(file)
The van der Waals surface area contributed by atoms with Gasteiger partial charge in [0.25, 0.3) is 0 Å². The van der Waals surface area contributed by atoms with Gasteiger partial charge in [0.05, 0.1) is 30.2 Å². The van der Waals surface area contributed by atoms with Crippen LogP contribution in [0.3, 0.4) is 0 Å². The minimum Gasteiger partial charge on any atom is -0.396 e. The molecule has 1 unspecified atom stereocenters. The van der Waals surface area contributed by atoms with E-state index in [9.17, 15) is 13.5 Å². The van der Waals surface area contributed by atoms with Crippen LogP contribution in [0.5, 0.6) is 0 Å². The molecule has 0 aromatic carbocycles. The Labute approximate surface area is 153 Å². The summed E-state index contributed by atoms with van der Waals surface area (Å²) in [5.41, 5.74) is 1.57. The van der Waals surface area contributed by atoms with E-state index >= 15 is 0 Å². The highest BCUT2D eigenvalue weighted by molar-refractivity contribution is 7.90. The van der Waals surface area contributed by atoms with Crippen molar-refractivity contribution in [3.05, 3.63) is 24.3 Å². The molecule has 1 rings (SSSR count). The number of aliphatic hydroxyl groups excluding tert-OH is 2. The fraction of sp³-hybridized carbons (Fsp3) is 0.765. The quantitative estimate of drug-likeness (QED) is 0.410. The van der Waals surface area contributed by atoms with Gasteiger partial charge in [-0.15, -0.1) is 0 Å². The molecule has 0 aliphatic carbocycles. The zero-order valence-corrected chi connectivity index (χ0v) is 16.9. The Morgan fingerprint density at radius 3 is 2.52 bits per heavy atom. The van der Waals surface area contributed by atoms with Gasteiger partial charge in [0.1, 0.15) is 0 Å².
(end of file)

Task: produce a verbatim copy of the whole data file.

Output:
The van der Waals surface area contributed by atoms with Gasteiger partial charge in [0.25, 0.3) is 0 Å². The van der Waals surface area contributed by atoms with Gasteiger partial charge in [0.05, 0.1) is 30.2 Å². The van der Waals surface area contributed by atoms with Crippen LogP contribution in [0.3, 0.4) is 0 Å². The minimum Gasteiger partial charge on any atom is -0.396 e. The molecule has 1 unspecified atom stereocenters. The van der Waals surface area contributed by atoms with E-state index in [9.17, 15) is 13.5 Å². The van der Waals surface area contributed by atoms with Crippen LogP contribution in [0.5, 0.6) is 0 Å². The molecule has 0 aromatic carbocycles. The Labute approximate surface area is 153 Å². The summed E-state index contributed by atoms with van der Waals surface area (Å²) in [5.41, 5.74) is 1.57. The van der Waals surface area contributed by atoms with E-state index >= 15 is 0 Å². The highest BCUT2D eigenvalue weighted by molar-refractivity contribution is 7.90. The van der Waals surface area contributed by atoms with Crippen molar-refractivity contribution in [3.05, 3.63) is 24.3 Å². The molecule has 1 rings (SSSR count). The number of aliphatic hydroxyl groups excluding tert-OH is 2. The fraction of sp³-hybridized carbons (Fsp3) is 0.765. The quantitative estimate of drug-likeness (QED) is 0.410. The van der Waals surface area contributed by atoms with Gasteiger partial charge in [-0.15, -0.1) is 0 Å². The molecule has 0 aliphatic carbocycles. The zero-order valence-corrected chi connectivity index (χ0v) is 16.9. The Morgan fingerprint density at radius 3 is 2.52 bits per heavy atom. The van der Waals surface area contributed by atoms with Gasteiger partial charge in [0.1, 0.15) is 0 Å².